Scientific Evidence and Equal Protection of the Law

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Rutgers University Press, Feb 2, 2006 - Law - 232 pages
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Scientific and social scientific evidence has informed judicial decisions and the making of constitutional law for decades, but for much of U.S. history it has also served as a rhetorical device to justify inequality. It is only in recent years that scientific and statistical research has helped redress discrimination—but not without controversy.

            Scientific Evidence and Equal Protection of the Law provides unique insights into the judicial process and scientific inquiry by examining major decisions of the U.S. Supreme Court, civil rights advocacy, and the nature of science itself. Angelo Ancheta discusses leading equal protection cases such as Brown v. Board of Education and recent litigation involving race-related affirmative action, gender inequality, and discrimination based on sexual orientation. He also examines less prominent, but equally compelling cases, including McCleskey v. Kemp, which involved statistical evidence that a state’s death penalty was disproportionately used when victims were white and defendants were black, and Castaneda v. Partida, which established key standards of evidence in addressing the exclusion of Latinos from grand jury service. For each case, Ancheta explores the tensions between scientific findings and constitutional values.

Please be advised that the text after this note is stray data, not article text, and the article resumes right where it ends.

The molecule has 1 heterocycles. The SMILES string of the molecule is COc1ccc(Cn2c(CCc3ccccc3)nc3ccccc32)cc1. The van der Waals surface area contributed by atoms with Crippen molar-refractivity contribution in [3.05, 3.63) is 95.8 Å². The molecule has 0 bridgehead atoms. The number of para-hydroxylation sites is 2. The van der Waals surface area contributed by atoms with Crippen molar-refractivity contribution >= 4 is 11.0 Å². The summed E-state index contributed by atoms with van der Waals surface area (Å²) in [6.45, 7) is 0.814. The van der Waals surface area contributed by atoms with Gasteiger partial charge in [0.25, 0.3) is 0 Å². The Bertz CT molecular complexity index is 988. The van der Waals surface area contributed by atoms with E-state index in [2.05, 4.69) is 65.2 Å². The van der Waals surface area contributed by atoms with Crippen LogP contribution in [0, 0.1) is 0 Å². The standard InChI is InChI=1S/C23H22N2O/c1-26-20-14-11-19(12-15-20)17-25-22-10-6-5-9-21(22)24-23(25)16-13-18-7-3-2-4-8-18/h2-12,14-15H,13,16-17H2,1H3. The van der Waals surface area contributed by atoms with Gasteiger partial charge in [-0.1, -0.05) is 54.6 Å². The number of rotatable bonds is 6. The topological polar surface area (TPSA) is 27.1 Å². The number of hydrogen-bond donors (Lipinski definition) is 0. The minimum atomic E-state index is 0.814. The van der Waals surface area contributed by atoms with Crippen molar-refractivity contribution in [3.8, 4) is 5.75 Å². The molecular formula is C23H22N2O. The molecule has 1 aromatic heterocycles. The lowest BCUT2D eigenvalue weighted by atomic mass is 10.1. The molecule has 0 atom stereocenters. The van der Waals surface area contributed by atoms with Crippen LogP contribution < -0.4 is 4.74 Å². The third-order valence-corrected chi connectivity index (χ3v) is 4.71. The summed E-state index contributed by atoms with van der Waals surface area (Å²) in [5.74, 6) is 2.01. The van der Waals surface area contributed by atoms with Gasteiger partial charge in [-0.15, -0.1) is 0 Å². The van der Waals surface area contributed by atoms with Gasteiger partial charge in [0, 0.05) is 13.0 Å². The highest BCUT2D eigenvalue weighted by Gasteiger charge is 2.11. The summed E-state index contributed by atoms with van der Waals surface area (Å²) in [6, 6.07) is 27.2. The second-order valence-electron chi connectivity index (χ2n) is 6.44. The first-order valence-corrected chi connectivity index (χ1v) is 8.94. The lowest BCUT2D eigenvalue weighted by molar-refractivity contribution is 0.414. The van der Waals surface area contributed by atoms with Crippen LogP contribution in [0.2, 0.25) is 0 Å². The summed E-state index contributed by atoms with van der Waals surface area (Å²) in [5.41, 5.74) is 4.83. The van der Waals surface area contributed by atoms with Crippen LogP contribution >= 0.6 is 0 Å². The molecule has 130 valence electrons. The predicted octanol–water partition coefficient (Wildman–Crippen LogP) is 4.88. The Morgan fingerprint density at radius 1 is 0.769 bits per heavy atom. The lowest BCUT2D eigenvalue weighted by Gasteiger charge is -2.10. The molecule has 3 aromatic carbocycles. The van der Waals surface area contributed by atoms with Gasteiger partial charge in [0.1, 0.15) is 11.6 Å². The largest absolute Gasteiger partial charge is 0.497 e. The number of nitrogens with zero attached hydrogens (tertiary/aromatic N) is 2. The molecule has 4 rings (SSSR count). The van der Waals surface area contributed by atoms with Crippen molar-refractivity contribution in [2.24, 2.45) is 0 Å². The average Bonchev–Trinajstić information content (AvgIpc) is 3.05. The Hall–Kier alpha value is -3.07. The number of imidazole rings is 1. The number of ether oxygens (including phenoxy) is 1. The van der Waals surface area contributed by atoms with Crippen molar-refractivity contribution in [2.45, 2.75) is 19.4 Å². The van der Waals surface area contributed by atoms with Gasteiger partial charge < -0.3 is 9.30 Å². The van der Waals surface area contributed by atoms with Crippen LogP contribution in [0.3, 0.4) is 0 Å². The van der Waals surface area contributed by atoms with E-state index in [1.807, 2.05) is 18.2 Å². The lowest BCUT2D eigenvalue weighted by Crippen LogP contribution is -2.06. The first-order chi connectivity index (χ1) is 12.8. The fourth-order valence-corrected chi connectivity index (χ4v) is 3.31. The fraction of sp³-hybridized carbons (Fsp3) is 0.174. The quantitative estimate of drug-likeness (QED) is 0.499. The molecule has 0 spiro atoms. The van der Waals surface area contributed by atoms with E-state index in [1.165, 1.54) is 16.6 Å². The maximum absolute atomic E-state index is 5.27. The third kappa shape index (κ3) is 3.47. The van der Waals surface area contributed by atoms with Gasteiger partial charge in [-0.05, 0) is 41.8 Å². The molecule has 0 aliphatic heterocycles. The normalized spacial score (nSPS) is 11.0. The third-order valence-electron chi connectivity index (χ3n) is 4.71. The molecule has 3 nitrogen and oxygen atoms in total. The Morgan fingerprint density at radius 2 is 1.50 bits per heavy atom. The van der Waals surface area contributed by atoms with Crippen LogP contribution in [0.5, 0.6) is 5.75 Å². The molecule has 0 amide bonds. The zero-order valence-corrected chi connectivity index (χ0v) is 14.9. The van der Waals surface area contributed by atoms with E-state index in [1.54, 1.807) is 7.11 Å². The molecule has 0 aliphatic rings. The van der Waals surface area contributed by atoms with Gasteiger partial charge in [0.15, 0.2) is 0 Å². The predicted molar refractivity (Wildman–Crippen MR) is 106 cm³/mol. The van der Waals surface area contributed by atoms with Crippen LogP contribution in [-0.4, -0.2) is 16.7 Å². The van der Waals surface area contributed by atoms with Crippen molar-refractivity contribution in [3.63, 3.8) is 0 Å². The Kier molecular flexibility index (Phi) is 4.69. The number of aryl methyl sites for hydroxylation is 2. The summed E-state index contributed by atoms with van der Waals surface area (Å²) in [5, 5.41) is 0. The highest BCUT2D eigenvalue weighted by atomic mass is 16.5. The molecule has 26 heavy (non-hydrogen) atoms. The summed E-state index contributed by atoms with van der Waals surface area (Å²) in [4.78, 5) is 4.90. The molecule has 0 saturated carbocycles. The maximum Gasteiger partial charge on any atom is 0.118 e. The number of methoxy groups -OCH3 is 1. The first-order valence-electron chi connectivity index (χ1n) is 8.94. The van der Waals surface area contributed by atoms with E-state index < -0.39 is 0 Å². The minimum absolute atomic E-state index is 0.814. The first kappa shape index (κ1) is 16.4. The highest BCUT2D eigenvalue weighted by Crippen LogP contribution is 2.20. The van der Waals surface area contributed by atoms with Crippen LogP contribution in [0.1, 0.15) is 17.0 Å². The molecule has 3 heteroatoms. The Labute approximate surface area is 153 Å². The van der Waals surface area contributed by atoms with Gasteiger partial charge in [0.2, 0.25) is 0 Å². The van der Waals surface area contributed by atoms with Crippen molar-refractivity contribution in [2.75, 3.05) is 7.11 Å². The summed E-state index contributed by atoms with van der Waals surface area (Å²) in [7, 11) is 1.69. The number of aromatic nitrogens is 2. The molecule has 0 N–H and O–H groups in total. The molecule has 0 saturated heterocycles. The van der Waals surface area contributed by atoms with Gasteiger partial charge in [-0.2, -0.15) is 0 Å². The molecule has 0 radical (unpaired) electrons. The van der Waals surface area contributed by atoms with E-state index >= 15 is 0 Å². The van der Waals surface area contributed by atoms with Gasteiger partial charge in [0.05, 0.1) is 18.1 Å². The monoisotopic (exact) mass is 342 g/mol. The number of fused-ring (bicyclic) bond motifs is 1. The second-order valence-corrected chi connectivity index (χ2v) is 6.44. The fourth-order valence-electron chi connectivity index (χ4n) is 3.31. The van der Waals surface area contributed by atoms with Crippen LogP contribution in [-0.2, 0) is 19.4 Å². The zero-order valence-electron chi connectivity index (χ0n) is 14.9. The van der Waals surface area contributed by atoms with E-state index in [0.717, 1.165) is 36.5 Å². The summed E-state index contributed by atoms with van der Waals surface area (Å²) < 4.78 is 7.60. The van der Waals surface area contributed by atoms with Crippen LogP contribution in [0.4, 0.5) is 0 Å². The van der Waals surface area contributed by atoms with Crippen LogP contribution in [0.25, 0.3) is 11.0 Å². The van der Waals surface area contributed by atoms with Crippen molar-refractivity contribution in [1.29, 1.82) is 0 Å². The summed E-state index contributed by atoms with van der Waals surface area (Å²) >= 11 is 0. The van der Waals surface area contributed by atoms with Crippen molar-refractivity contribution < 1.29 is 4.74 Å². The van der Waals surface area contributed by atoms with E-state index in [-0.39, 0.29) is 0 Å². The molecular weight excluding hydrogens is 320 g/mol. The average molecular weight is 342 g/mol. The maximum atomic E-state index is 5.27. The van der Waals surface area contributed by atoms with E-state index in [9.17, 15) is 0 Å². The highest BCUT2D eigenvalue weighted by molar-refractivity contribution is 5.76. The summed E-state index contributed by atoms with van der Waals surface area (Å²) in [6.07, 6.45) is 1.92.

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Contents

Introduction
1
Science and Law Ideology and Inequality
19
Desegregation and Modern Authority
42
Science and Equal Protection
70
Proving Discrimination
95
Science Advocacy and Fact Finding
126
Directions and Conclusions
150
Cases Discussed in the Text
161
Notes
165
Bibliography
179
Index
185
About the Author
191
Copyright

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